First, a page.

Most of us are guilty of leaving a job when it wasn’t needed, as well as not leaving a job when it was needed. This hurts our career prospects significantly. Here are 3 bad reasons for changing job, and how to avoid them.
‘I can’t get along with my boss’
This is probably the most common reason to change the job. There are very few good bosses around, so there is indeed a good chance you will find a bad boss and may want to leave. However, for this very reason, you are equally likely to walk into another such boss again in your career. Whenever you encounter a boss you can’t work with, take the opportunity to learn how to work with him rather than running away from the problem by leaving the job. This usually requires understanding your own style of working, your boss’s style, and how to change yourself (or your boss) to adapt. This experience could be frustrating or painful but the reward is not only a workable (and sometimes good, in my experience) relationship with your boss, but also a joy in knowing you now have an important skill in your career arsenal. While you may eventually leave when pain outweighs learning, the reason for change should always be something other than leaving your boss if you care about your career.
‘It is hard getting anything done here’
This is usually the case when organizations are/become ineffective, inefficient, or both. You get frustrated by the lack of progress and would like to move on. However, in my experience, best career experiences happen when you are willing to stay engaged as the organization tries to fix its issues, and keenly observe and learn from what is happening around you. It comes with pain and hardship because you are getting frustrated at the lack of progress. However, you learn valuable lessons about organization, management, inter-personal relationships, and change management, and any prospective company will value them a lot. You can’t get such experiential lessons by reading a book, talking to others or taking a course. It is important to be selective in such a learning, pick people/situations that offer learning most aligned to your career milestones. Of course, there will be a time when situation hasn’t improved, you think you have learned enough, and it is time for you to move, then you should find a good reason to move.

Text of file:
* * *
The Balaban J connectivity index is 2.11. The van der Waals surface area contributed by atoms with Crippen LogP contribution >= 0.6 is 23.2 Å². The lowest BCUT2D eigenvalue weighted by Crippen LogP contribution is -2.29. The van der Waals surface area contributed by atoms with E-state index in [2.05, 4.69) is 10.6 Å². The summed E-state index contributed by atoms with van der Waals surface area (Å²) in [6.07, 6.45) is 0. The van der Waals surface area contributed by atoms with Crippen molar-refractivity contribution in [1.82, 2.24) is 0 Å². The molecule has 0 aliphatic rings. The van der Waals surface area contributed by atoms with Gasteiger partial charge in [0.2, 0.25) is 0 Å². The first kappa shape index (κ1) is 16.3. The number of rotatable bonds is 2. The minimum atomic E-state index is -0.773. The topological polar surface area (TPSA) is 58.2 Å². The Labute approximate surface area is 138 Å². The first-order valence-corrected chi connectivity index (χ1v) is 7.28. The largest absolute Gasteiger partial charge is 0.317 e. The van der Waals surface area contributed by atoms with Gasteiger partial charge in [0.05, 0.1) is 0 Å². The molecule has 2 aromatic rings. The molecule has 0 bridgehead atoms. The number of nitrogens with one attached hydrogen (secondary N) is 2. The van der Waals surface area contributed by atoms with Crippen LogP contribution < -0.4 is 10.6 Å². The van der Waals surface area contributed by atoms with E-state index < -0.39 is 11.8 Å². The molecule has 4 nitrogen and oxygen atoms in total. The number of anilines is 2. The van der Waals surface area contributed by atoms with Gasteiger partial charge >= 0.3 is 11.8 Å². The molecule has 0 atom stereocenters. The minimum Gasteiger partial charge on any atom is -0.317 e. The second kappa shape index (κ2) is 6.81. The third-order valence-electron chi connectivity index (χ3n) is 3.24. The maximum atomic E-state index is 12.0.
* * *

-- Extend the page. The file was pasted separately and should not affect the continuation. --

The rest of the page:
‘I am being offered a higher salary’
When salary is the primary reason for change, it is a bad reason and you should be careful, it usually hides some valuable information. A company will always look for the return on investment on your salary, and so a higher salary should mean one of the two things: the new company thinks you are being undervalued currently, or it is paying for your potential. If it is the former, you should be investigating how you reached this stage of being undervalued (assuming it is a right assessment), and if it is the latter, you should be very careful in clarifying the expectation this company has from you, otherwise this may set you up for career failure. However, most common reason for being offered a higher salary is to entice you to move. Such changes are dangerous for the career, because you will reach a position where you don’t offer enough to the organization to justify the price tag and your performance evaluation will suffer.
Change is very hard. Moving to a new company requires you to spend time re-establishing your credibility, and learn about it enough to be productive at a level higher than in previous company. Such changes may risks to your career. Reasons for changes should be evaluated carefully, and above reasons should be avoided. In our next post, we will talk about some good reasons to change job.
What is your favorite ‘bad reason’ to change job?